I’ll forever be impressed by the brute strength of the PlayStation 5. Seeing how it dominates LEGO 2K Drive makes me blush. I tried putting it through the wringer by rampaging down the streets as blocks filled the screen. No matter what I did, though, it kept that peanut butter smoothness – it maintained a rock-hard facade. I must also applaud how crispy the transitions between vehicle states are. Like Sonic Racers Transformed, depending on the terrain, I, well, can transform into whatever is suitable. If water is incoming, I am the boat; if rough roads are, then I’m a powerhouse of an automobile. It’s sudden, flawless, and if I switch ad nauseam, it won’t even blink – optimization deserves a chef’s kiss.
OU, THAT’S CUTE!
LEGO 2K Drive is beautiful. The colors are bright and vibrant, and the shadows are well done. It looks so realistic and helps immerse a player into the world. The grunts for earlier titles are missed, but the facial expressions here are mint, doing an adequate job. When building a car and slapping it with, say, a metallic coating, there’s obvious sheen. Sadly, the environments are sometimes bland, but whenever I enter a town, the attention to detail is evident. It’s not hard to see the individual bricks that built those buildings.
WAIT, WHAT DID YOU SAY!?
The voice acting isn’t dramatic, serious, or thought-provoking, but it solidifies what I’ve been saying throughout this review. Listening to the dialogue brought me to my youth when I’d sit in front of the television to watch Saturday Morning cartoons. It has that recognizable whimsy and comedic delivery that puts my soul at ease and makes me giddy, whether because of genuine hilarity or charm. Musically, it’s forgettable, but props where they’re due – the voice actors and actresses killed it. They did a superb job bringing silliness to the characters and capturing the Lego flare.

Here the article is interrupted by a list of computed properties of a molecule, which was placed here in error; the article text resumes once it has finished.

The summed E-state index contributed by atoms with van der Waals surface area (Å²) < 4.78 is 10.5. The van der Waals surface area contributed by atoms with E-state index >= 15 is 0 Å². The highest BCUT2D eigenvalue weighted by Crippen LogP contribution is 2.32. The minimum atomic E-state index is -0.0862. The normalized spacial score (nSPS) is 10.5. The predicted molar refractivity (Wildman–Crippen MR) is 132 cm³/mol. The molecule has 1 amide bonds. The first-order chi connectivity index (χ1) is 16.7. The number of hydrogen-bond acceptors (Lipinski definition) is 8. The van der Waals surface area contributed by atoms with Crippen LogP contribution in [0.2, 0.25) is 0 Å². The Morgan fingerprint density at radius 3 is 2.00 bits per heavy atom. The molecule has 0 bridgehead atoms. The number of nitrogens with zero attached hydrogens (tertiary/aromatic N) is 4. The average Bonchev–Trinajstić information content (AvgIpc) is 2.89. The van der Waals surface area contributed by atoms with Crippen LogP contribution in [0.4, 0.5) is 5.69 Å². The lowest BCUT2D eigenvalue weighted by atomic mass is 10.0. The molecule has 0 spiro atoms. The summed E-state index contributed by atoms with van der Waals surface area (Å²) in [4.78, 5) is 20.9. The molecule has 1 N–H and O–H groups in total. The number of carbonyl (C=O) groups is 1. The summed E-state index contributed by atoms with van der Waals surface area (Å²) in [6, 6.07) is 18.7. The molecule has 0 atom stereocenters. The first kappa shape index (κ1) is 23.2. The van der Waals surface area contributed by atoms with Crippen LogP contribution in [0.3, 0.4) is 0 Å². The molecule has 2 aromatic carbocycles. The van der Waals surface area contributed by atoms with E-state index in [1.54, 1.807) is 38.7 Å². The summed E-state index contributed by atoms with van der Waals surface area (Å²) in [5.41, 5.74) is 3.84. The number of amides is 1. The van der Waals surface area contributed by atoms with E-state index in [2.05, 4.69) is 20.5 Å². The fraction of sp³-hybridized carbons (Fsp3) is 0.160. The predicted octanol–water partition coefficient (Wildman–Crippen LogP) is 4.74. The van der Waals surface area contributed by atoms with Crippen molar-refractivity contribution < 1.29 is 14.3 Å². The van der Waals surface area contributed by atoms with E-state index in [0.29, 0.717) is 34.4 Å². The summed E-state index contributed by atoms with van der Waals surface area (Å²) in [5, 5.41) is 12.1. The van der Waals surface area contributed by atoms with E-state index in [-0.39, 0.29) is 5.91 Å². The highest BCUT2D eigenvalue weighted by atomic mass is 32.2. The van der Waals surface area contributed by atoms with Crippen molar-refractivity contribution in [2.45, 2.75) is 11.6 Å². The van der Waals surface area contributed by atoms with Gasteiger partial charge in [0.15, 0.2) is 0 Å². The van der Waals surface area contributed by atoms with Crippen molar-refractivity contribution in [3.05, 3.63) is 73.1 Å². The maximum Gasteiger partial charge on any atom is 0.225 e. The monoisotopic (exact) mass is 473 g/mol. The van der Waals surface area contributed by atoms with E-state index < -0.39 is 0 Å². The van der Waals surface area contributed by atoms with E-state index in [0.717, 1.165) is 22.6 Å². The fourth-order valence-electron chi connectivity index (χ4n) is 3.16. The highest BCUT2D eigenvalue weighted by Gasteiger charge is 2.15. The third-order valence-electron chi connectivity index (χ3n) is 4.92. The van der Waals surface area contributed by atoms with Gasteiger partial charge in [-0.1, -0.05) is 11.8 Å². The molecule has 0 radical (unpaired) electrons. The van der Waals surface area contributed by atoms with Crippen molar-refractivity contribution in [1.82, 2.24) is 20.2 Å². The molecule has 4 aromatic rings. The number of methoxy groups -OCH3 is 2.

AND THE PLASTIC VERDICT IS…
Despite the issues, LEGO 2K Drive is a promising beginning to a potential sub-franchise from 2K. There are great ideas that enamor me, thanks to how comforting they are. I hope that if the plan is to do another, the developers don’t try to toss in genres that don’t work here haphazardly. I hope they concentrate on going quickly and create side-quests that make sense for a car. The JRPG trope of a silent protagonist is lame for this type of journey. Throwing in elements of platforming doesn’t compute. It was when speed was embraced that it clicked, and my eyes lit up. I recognize the desire to implement a sprawling open field, but when it’s this empty, it feels counter to a playground. It’s far from perfect, but the good news is several of my niggles can be adjusted by one patch. Hopefully, that’s not too far down the road.
Really the only thing to pull it down is how bland some of the biomes are. Otherwise, a lot of work went into delivering a pristine graphical fidelity and it shows.
Lego 2K Drive doesn’t know what it wants to be. If you look closely, there’s Diddy Kong Racing DNA mixed in but it just fumbles the ball. It wants to be a jack-of-all-trades, but ends up with nothing.
The voice acting is fun. While the music isn’t as memorable, I loved how hyper everyone sounded. They did great to capture the essence of Lego.
Fun Factor: 6.0
If I were sticking to the main quest, this score would be higher. I didn’t, though, because as a reviewer, I need to experience everything. The frustration mounted and had me wanting nothing to do with it.
Final Verdict: 7.0
LEGO 2K Drive is available now on PS4, PS5, Xbox One, Xbox Series S/X, Nintendo Switch, and PC.
Reviewed on PS5.
A copy of LEGO 2K Drive was provided by the publisher.